I have to make a lot of video clips. As someone who watches a lot of anime and attends a weekly anime club, I like to make clips so that I have something concise and appealing to present when our group is voting on series to watch. As a frequent panelist at my local anime convention, I give several presentations that involve video clips. Clips add a lot of excitement to a presentation and give people something to associate with the TV series or movie that’s being discussed. A friend of mine asked me the other day what program I usually use to make my video clips, my answer of course being that I use several depending on the type of video file I have and the situations I encounter. Rather than try to list off a long list of programs to him, I thought it might be better to record my knowledge in one place, so that others might be able to benefit from it (or tell me that I’m going about it all the wrong way and point me towards something much simpler – if you’ve got any suggestions, please feel free to leave it in the comments).
I’ll be sectioning these off by the type of source file that needs to be converted and clipped. Hopefully this will address most situations that people are likely to encounter.
I should note a couple of things before I begin. I use a computer running Windows 7. I can’t speak for any programs that are Mac-exclusive or Linux-exclusive. If anyone has any experience with these, please share your wisdom in the comments section. Also, I’m not going to lie: I use a lot of fan subs and Crunchyroll rips to make my clips. I neither encourage or discourage people from using downloaded footage, but in some cases it’s the only option. While I’m not sure that it offsets my downloading, I do subscribe to Crunchyroll and other video-streaming services and I buy a lot of DVDs and BDs for my personal collection. And that’s all I’ll say about the ethics of downloaded footage for now.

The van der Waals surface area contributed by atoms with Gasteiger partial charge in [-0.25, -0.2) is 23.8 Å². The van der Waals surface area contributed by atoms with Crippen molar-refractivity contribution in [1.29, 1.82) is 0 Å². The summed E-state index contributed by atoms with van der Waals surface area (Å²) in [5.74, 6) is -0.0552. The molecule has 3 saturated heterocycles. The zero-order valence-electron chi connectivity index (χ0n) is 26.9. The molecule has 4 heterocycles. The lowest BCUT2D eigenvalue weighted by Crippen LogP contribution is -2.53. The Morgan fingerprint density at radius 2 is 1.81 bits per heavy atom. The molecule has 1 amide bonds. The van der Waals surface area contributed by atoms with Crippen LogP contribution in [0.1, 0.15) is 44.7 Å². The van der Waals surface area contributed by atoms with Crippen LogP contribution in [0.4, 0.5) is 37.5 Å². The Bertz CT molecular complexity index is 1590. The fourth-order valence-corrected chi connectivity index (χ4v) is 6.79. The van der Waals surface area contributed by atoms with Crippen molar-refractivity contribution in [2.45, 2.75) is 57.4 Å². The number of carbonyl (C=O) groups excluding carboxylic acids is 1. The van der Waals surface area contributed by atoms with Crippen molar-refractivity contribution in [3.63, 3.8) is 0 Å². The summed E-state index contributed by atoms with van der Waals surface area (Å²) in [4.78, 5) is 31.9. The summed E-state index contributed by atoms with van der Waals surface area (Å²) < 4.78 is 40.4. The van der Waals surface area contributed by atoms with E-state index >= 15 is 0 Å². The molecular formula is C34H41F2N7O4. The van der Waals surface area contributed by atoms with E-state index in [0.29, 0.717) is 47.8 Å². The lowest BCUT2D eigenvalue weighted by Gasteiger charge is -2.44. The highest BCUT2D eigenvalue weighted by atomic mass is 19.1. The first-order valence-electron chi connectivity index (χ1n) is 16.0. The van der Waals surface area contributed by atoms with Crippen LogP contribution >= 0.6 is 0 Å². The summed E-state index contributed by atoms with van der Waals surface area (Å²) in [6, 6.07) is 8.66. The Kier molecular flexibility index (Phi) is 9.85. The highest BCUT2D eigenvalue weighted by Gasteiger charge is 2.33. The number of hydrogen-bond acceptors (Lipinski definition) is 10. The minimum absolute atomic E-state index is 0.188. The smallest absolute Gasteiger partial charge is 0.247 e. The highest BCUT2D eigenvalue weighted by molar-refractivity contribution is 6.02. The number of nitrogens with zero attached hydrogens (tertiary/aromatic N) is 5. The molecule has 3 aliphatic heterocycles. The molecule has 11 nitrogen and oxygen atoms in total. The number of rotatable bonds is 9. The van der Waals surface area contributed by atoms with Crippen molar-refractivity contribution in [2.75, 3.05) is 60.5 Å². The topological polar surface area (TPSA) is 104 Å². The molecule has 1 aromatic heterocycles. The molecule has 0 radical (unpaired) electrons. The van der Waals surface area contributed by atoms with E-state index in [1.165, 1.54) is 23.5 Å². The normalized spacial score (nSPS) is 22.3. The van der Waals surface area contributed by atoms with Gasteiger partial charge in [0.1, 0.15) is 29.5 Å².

I’ve uploaded an archive of the examples used in the tutorials so that you can compare the video quality between them. You can download the .zip file (approximately 64mb) HERE.
Also, a short introduction of some terminology:
Hardsubbed – This means that the subtitles are burned into the video file and cannot be turned on and off. This is the type of file with which you’ll be editing your final clips.
Softsubbed – This means that the subtitles are on a stream separate from the video and can be toggled to display or not. Most modern fansub groups release video files that are softsubbed, and Crunchyroll’s video streams are also softsubbed.
Interlacing – Rather than explain this in detail, check out this explanation at www.animemusicvideos.org. Essentially, if you are using a DVD source and notice that the picture has horizontal lines in it, your video is interlaced and that should be addressed if you want a nice final product.
Okay, on to the tutorials!
You will need – VirtualDub
Back in the “olden days” of digital fansubbing, these files were the most common types of releases. They’re also the easiest to work with. Unfortunately they’re a lot less common now, but if you know where to look you can find groups that re-encode softsubbed releases into this format.
Open VirtualDub and click File > Open to select a video file. You will only be able to select from video files that VirtualDub recognizes.
You may get some warnings after you load the video file (variable bitrate errors, sound offsets, etc.). I generally just “ok” these because I have never encountered any major issues because of them.
When the video loads, it should be visible in two panes. The pane on the left is the video input, and the pane on the right is the video output. There should be no difference between them with what we’re doing.
Along the bottom is the timeline which divides the full video into frames, and several options for viewing and editing the video that’s loaded. There are only a couple that we’ll be using – the “stop” and “play” buttons (first and second buttons), and the two buttons to select the beginning and end of the clip, the two rightmost buttons.
To select a clip, first select where you’d like the clip to begin. Use the rectangular cursor to drag through the video (finer single-frame adjustments can be made with the arrow keys on your keyboard). When you have located your beginning point, click the button that looks like a little black arrow pointing left. Select where you’d like your clip to end, and click the black arrow pointing left. Your timeline should look like this:
To save the clip, first select Video > Direct Stream Copy from the menus at the top. What this does is tell the program to copy the clip directly from the source video, rather than re-encode it (which would take a lot longer and result in deteriorated video).